The Faded Flowers

The Faded Flowers [1] 

Lovely objects of decay,
Lo! before th'admiring eye,
How your beauties fade away!
How your brilliant colours fly!
Fondly valued, vainly lov'd,5
Why so quickly must you droop?
E're my envious pencil prov'd
How your lustre mocks its hope.
Yet a little longer live,
'Till my powerless art has tried10
Immortality to give
To your transitory pride.
Still my imitative care
Sought to keep what I deplore,
And what Nature could not spare,15
Fain would Art for me restore.
Scarcely sketch'd the outlines lie,
Faintly trac'd with mimic hues,
E're my lovely models die,
And their glowing tints refuse.20
Image of my joys, alas
E're remembrance marks their stay!
Thus my brilliant pleasures pass,
"Glories of an April day!" [2] 
Memory lend thy magic art,25
Let thy renovating power,
On the tablets of my heart
Stamp each lov'd, regretted hour.
Images of past delight
May I you at least preserve!30
Still let joy's illusion bright
Thrill thro' each enchanted nerve!
Paint the voice, the look, the smile,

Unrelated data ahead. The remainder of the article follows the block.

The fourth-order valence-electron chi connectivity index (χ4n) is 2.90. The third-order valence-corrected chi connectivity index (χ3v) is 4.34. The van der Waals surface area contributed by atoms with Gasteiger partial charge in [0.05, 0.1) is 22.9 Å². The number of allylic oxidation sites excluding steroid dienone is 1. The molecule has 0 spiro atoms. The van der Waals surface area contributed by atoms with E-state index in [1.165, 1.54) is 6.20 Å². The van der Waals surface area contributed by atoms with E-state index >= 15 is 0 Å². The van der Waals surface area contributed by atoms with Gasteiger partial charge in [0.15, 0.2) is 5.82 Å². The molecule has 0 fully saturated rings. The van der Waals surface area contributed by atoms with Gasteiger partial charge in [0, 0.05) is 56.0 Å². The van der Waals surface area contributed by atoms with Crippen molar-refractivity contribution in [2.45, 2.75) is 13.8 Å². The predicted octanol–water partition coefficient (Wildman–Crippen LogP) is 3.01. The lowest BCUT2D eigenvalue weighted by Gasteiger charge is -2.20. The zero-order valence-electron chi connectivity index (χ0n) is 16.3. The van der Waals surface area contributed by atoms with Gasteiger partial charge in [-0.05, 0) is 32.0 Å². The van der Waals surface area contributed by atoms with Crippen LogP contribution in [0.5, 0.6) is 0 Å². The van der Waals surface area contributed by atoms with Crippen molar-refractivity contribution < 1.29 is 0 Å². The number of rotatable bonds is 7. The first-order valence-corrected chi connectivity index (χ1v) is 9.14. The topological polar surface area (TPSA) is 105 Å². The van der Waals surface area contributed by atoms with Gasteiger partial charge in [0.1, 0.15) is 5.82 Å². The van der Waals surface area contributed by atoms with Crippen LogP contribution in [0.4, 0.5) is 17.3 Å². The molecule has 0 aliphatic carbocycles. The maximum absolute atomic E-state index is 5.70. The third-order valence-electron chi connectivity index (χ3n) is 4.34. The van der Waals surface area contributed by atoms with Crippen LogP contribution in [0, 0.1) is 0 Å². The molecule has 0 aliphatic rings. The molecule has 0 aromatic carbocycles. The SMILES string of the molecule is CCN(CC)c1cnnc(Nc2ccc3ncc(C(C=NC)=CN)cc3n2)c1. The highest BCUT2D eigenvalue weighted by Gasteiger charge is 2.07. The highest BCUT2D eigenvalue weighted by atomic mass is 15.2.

All that charm'd my cheated soul
All that sorrow could beguile,35
Soothing cares with soft control.
Ah they fade! the charm is o'er,
Faint, and yet more faint they grow,
Tones belov'd, but heard no more,
Beams of bliss, and Love's own glow!40
Essence of such subtle power,
Sure no chemic art can seize,
And the sweets which charm this hour
Once exhal'd no more can please.


[1] EDITOR'S NOTE: "The Faded Flowers" does not appear in Psyche, with Other Poems or Mary (or Collected Poems and Journals) and is undated in Verses. BACK

[2] EDITOR'S NOTE: Tighe quotes Proteus from Two Gentlemen of Verona (1.3.84-87)--"Oh, how this spring of love resembleth / The uncertain glory of an April day; / Which now shows all the beauty of the sun, / And by and by a cloud takes all away"--who has just learned he must part from his beloved Julia to obey his father's command that he further his education in Milan. BACK